oak appleOaks – We have two prevalent varieties in California: the Valley Oak and the Coastal Live Oak. Both drop conical-shaped acorns that the squirrels hoard with glee. They also drop round, brownish-red balls called galls or oak-apples (see photo) that are really a home for wasp larvae. A wasp deposits eggs in the base of a leaf bud which causes the oak tree to form a structure around the developing larvae to protect the tree from harm. Grown wasps exit the galls by drilling little holes in them, and eventually the galls fall off of the tree. Galls don’t harm the tree at all. To learn more click on the links above.

Sequoias or Redwoods –  These huge trees drop hard, ball-shaped seed cones about the size of a large strawberry.  National Geographic offers a free video that explains how the trees depend on fire such as the Rim Fire or Yosemite Fire in order to reproduce.

Pines – We have a few varieties in our neighborhood that drop big, spiky pine cones. There’s even a Coulter Pine that drops gigantic cones (8-14 inches or so) that people often use for fall and winter crafts and gifts.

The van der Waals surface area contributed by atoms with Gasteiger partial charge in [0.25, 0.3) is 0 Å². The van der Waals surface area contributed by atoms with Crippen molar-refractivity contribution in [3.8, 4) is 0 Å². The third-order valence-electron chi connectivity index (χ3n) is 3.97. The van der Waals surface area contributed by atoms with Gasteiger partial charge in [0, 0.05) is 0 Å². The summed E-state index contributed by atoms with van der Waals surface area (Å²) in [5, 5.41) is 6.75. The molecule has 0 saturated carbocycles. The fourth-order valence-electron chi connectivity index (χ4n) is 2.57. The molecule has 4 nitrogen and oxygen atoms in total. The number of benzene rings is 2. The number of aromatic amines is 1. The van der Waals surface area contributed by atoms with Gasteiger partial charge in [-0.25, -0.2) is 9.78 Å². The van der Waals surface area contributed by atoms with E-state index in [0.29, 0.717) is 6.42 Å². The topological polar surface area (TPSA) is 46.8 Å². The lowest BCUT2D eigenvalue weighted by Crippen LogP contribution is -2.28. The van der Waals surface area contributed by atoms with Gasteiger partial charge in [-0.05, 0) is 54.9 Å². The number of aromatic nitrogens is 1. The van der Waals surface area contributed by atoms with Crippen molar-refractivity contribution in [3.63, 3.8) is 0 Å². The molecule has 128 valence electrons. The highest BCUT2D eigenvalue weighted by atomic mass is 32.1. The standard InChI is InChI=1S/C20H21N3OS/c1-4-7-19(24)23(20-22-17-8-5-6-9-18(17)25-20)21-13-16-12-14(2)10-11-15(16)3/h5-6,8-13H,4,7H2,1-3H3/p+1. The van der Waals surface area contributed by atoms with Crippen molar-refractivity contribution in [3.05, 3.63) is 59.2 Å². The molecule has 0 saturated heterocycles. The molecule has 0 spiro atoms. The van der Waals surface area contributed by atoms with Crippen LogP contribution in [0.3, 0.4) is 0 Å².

It’s a mine field of seeds, pods, and cones right now, so be careful out there! Of course, these little nature hazards make great materials for fall crafts. I may collect some on my next walk to create an autumn wreath.

Day 91: Sidewalk Chalk Art!

Today, August 14, 2013 is Day 91 of the Papa’s Walk Challenge.

Getting up the hill was a little easier today, and as I came down the hill and walked into the flatlands I was rewarded with the most  chalk for sidewalkstunning sidewalk art!  About 30 concrete panels were covered in chalk drawings in pink, blue, yellow, green, and white.

I stepped gingerly over the artwork, admiring pictures of the sun, rainbows, stars, moons, hearts, people, houses, and palm trees. Plus, there were peace signs throughout the work with words printed in chalk that included “peace,” “love,” “happy,” “mom,” and “sister love.” Those last two words made me think of two young girls – sisters – who spent an afternoon using sidewalk chalk to share their happiness with the world. That just made my day. 🙂

I recalled that Papa used to give me chunks of carpenter’s chalk to draw with on the sidewalk in front of our home. I started wondering about chalk, what it’s made of, and the history of chalk.